25 May 2018

Because They Are Able

The Place de la Concorde is one of the world's most impressive public squares.  The first time I saw it, however, I tried to imagine it "covered with blood," as more than one writer of the time described it, as members of the French nobility and royal family were guillotined.

I have seen other beautiful places with terrible histories.  Sometimes their histories make their beauty all the more wonderful, in much the way lilacs are (and smell even better) because they bud and bloom at the end of winter.  

(Last week, I clipped some that were growing in a lot near the RFK Memorial Bridge.  They're some of the latest I recall picking or buying, and their scent was all the more intoxicating because it seemed our winter simply would not end.)

All of this brings me to Elliot Lake, Ontario.  It's in the northern part of the Canadian province, above Lake Huron.  I've never been there, but the photos I've seen are enticing.  I hear that people go there for outdoor sports--or to retire.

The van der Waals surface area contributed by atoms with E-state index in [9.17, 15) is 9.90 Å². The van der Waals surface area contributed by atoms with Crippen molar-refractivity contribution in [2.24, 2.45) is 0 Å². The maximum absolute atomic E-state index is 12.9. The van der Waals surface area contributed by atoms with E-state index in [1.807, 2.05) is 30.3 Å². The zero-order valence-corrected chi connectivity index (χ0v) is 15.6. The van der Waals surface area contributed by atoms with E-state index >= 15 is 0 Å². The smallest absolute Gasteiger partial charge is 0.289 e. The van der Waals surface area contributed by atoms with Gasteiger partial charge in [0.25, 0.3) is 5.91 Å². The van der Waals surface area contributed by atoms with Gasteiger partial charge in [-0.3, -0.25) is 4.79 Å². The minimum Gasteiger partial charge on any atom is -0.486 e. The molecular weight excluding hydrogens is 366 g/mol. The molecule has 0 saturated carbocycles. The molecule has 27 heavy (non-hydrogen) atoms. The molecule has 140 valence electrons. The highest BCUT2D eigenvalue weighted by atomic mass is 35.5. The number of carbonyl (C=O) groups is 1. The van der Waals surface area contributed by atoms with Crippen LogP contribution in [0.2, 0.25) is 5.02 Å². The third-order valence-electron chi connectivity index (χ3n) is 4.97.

Not so long ago, however, it was known as the "uranium capital of the world."  Just about any kind of mining is dangerous to the miners and the place being mined:  All you have to do is look at parts of West Virginia and Southeastern Colorado to know that.  The Elliott Lake area is no exception.  Though it doesn't seem to have suffered the environmental devastation some mining areas incurred, plenty of miners and other workers were injured, disabled or even killed while doing their jobs--not to mention those who got sick from uranium poisoning.  

Well, today some cyclists are going to set off from Elliot Lake and ride 170 kilometers to two other former mining centers in Ontario:  Massey and Sudbury.  What's interesting about this ride is that some of the cyclists were themselves injured or made ill on their jobs.  Friends and family members will ride with them, in part to support injured workers, but also to protest the cuts in benefits paid to such workers.

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